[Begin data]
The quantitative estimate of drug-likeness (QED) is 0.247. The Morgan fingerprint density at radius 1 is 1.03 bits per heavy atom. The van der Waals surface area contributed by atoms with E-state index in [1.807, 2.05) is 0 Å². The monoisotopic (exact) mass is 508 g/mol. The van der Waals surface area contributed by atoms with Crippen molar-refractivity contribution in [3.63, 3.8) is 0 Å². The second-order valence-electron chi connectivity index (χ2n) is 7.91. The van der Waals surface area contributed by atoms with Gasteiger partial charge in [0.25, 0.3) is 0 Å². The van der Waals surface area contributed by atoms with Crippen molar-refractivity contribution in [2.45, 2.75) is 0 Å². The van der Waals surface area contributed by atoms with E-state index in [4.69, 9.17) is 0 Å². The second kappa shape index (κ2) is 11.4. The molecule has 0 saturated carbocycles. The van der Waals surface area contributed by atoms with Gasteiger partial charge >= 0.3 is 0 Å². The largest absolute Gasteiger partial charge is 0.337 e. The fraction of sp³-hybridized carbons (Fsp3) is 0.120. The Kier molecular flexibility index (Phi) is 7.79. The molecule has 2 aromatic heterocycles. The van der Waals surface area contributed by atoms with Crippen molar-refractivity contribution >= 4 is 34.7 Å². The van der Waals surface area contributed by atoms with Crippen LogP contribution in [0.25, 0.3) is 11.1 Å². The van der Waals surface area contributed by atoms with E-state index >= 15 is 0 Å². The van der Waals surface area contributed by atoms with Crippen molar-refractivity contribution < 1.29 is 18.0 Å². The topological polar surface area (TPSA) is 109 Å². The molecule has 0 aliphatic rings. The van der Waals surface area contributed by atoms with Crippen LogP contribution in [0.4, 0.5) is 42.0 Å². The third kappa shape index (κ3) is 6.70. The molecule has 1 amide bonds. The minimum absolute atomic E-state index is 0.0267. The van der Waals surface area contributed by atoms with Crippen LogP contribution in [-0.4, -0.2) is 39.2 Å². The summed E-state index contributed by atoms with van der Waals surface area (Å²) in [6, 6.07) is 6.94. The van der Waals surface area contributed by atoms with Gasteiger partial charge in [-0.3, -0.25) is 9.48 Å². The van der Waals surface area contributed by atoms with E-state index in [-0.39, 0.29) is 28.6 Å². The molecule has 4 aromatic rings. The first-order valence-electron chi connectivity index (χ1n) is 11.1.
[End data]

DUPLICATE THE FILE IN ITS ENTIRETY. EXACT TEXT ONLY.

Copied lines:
The quantitative estimate of drug-likeness (QED) is 0.247. The Morgan fingerprint density at radius 1 is 1.03 bits per heavy atom. The van der Waals surface area contributed by atoms with E-state index in [1.807, 2.05) is 0 Å². The monoisotopic (exact) mass is 508 g/mol. The van der Waals surface area contributed by atoms with Crippen molar-refractivity contribution in [3.63, 3.8) is 0 Å². The second-order valence-electron chi connectivity index (χ2n) is 7.91. The van der Waals surface area contributed by atoms with Gasteiger partial charge in [0.25, 0.3) is 0 Å². The van der Waals surface area contributed by atoms with Crippen molar-refractivity contribution in [2.45, 2.75) is 0 Å². The van der Waals surface area contributed by atoms with E-state index in [4.69, 9.17) is 0 Å². The second kappa shape index (κ2) is 11.4. The molecule has 0 saturated carbocycles. The van der Waals surface area contributed by atoms with Gasteiger partial charge >= 0.3 is 0 Å². The largest absolute Gasteiger partial charge is 0.337 e. The fraction of sp³-hybridized carbons (Fsp3) is 0.120. The Kier molecular flexibility index (Phi) is 7.79. The molecule has 2 aromatic heterocycles. The van der Waals surface area contributed by atoms with Crippen molar-refractivity contribution >= 4 is 34.7 Å². The van der Waals surface area contributed by atoms with Crippen LogP contribution in [0.25, 0.3) is 11.1 Å². The van der Waals surface area contributed by atoms with E-state index >= 15 is 0 Å². The van der Waals surface area contributed by atoms with Crippen molar-refractivity contribution < 1.29 is 18.0 Å². The topological polar surface area (TPSA) is 109 Å². The molecule has 0 aliphatic rings. The van der Waals surface area contributed by atoms with Crippen LogP contribution in [0.4, 0.5) is 42.0 Å². The third kappa shape index (κ3) is 6.70. The molecule has 1 amide bonds. The minimum absolute atomic E-state index is 0.0267. The van der Waals surface area contributed by atoms with Crippen LogP contribution in [-0.4, -0.2) is 39.2 Å². The summed E-state index contributed by atoms with van der Waals surface area (Å²) in [6, 6.07) is 6.94. The van der Waals surface area contributed by atoms with Gasteiger partial charge in [-0.3, -0.25) is 9.48 Å². The van der Waals surface area contributed by atoms with E-state index in [-0.39, 0.29) is 28.6 Å². The molecule has 4 aromatic rings. The first-order valence-electron chi connectivity index (χ1n) is 11.1.